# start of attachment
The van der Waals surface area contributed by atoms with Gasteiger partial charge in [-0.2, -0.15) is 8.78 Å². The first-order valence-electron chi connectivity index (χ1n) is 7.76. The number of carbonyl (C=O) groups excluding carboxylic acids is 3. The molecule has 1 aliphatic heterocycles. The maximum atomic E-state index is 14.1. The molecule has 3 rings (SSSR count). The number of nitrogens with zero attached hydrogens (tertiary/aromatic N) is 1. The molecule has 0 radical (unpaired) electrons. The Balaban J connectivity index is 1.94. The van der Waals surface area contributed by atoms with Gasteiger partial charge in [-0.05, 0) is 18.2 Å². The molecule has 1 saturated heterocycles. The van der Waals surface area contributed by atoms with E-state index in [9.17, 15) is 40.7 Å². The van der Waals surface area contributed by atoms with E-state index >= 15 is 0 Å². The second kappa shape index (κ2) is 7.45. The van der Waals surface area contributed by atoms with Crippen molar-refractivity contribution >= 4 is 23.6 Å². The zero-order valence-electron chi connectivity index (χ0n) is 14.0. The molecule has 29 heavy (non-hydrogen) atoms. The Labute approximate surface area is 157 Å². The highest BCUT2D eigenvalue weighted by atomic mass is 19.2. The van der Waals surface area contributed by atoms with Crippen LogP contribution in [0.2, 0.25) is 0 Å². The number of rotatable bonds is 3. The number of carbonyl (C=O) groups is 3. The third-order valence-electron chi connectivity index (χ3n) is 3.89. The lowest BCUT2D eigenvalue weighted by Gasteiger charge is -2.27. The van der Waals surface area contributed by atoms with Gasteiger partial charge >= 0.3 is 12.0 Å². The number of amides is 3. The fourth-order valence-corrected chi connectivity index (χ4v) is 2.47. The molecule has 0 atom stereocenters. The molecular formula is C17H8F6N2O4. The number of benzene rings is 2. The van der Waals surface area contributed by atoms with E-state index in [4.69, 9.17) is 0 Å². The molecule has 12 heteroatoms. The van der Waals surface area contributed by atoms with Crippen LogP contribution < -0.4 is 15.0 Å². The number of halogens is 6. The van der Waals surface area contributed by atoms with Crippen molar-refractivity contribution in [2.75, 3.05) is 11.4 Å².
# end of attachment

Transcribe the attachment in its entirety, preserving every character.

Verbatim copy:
The van der Waals surface area contributed by atoms with Gasteiger partial charge in [-0.2, -0.15) is 8.78 Å². The first-order valence-electron chi connectivity index (χ1n) is 7.76. The number of carbonyl (C=O) groups excluding carboxylic acids is 3. The molecule has 1 aliphatic heterocycles. The maximum atomic E-state index is 14.1. The molecule has 3 rings (SSSR count). The number of nitrogens with zero attached hydrogens (tertiary/aromatic N) is 1. The molecule has 0 radical (unpaired) electrons. The Balaban J connectivity index is 1.94. The van der Waals surface area contributed by atoms with Gasteiger partial charge in [-0.05, 0) is 18.2 Å². The molecule has 1 saturated heterocycles. The van der Waals surface area contributed by atoms with E-state index in [9.17, 15) is 40.7 Å². The van der Waals surface area contributed by atoms with E-state index >= 15 is 0 Å². The second kappa shape index (κ2) is 7.45. The van der Waals surface area contributed by atoms with Crippen molar-refractivity contribution >= 4 is 23.6 Å². The zero-order valence-electron chi connectivity index (χ0n) is 14.0. The molecule has 29 heavy (non-hydrogen) atoms. The Labute approximate surface area is 157 Å². The highest BCUT2D eigenvalue weighted by atomic mass is 19.2. The van der Waals surface area contributed by atoms with Crippen LogP contribution in [0.2, 0.25) is 0 Å². The number of rotatable bonds is 3. The number of carbonyl (C=O) groups is 3. The third-order valence-electron chi connectivity index (χ3n) is 3.89. The lowest BCUT2D eigenvalue weighted by Gasteiger charge is -2.27. The van der Waals surface area contributed by atoms with Gasteiger partial charge >= 0.3 is 12.0 Å². The number of amides is 3. The fourth-order valence-corrected chi connectivity index (χ4v) is 2.47. The molecule has 0 atom stereocenters. The molecular formula is C17H8F6N2O4. The number of benzene rings is 2. The van der Waals surface area contributed by atoms with E-state index in [4.69, 9.17) is 0 Å². The molecule has 12 heteroatoms. The van der Waals surface area contributed by atoms with Crippen LogP contribution < -0.4 is 15.0 Å². The number of halogens is 6. The van der Waals surface area contributed by atoms with Crippen molar-refractivity contribution in [2.75, 3.05) is 11.4 Å².